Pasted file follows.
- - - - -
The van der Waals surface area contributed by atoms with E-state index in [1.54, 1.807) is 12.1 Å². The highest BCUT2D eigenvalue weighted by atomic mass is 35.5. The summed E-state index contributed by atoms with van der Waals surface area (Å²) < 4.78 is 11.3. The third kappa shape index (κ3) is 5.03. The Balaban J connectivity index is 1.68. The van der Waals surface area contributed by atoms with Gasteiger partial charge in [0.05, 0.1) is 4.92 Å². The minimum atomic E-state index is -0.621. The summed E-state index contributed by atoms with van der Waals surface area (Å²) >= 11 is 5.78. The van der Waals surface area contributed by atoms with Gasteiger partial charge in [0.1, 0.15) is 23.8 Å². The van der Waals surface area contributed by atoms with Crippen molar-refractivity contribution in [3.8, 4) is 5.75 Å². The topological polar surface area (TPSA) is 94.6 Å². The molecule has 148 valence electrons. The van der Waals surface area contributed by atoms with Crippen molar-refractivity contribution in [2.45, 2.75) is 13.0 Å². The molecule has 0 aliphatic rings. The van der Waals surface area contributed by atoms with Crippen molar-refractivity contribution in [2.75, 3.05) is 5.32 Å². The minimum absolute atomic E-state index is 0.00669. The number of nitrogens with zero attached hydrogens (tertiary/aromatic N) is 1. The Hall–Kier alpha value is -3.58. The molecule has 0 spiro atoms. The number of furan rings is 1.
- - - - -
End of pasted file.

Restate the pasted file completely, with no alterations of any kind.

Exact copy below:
The van der Waals surface area contributed by atoms with E-state index in [1.54, 1.807) is 12.1 Å². The highest BCUT2D eigenvalue weighted by atomic mass is 35.5. The summed E-state index contributed by atoms with van der Waals surface area (Å²) < 4.78 is 11.3. The third kappa shape index (κ3) is 5.03. The Balaban J connectivity index is 1.68. The van der Waals surface area contributed by atoms with Gasteiger partial charge in [0.05, 0.1) is 4.92 Å². The minimum atomic E-state index is -0.621. The summed E-state index contributed by atoms with van der Waals surface area (Å²) >= 11 is 5.78. The van der Waals surface area contributed by atoms with Gasteiger partial charge in [0.1, 0.15) is 23.8 Å². The van der Waals surface area contributed by atoms with Crippen molar-refractivity contribution in [3.8, 4) is 5.75 Å². The topological polar surface area (TPSA) is 94.6 Å². The molecule has 148 valence electrons. The van der Waals surface area contributed by atoms with Crippen molar-refractivity contribution in [2.45, 2.75) is 13.0 Å². The molecule has 0 aliphatic rings. The van der Waals surface area contributed by atoms with Crippen molar-refractivity contribution in [2.75, 3.05) is 5.32 Å². The minimum absolute atomic E-state index is 0.00669. The number of nitrogens with zero attached hydrogens (tertiary/aromatic N) is 1. The Hall–Kier alpha value is -3.58. The molecule has 0 spiro atoms. The number of furan rings is 1.